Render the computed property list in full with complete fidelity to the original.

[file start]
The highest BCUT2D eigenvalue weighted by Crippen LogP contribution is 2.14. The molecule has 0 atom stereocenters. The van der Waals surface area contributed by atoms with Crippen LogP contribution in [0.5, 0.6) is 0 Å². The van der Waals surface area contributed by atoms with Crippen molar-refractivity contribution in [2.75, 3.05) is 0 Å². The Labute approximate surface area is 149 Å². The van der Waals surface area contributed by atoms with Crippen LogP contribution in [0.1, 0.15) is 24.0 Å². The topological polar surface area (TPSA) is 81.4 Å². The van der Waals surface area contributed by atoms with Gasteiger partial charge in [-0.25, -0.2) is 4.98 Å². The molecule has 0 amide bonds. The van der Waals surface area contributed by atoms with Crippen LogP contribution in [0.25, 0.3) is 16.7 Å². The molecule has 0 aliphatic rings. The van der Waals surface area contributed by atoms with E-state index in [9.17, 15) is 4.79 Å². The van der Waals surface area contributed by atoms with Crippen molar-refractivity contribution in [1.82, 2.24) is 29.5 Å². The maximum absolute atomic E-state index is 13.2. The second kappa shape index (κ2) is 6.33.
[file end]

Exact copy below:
The highest BCUT2D eigenvalue weighted by Crippen LogP contribution is 2.14. The molecule has 0 atom stereocenters. The van der Waals surface area contributed by atoms with Crippen LogP contribution in [0.5, 0.6) is 0 Å². The van der Waals surface area contributed by atoms with Crippen molar-refractivity contribution in [2.75, 3.05) is 0 Å². The Labute approximate surface area is 149 Å². The van der Waals surface area contributed by atoms with Crippen LogP contribution in [0.1, 0.15) is 24.0 Å². The topological polar surface area (TPSA) is 81.4 Å². The van der Waals surface area contributed by atoms with Gasteiger partial charge in [-0.25, -0.2) is 4.98 Å². The molecule has 0 amide bonds. The van der Waals surface area contributed by atoms with Crippen LogP contribution in [0.25, 0.3) is 16.7 Å². The molecule has 0 aliphatic rings. The van der Waals surface area contributed by atoms with E-state index in [9.17, 15) is 4.79 Å². The van der Waals surface area contributed by atoms with Crippen molar-refractivity contribution in [1.82, 2.24) is 29.5 Å². The maximum absolute atomic E-state index is 13.2. The second kappa shape index (κ2) is 6.33.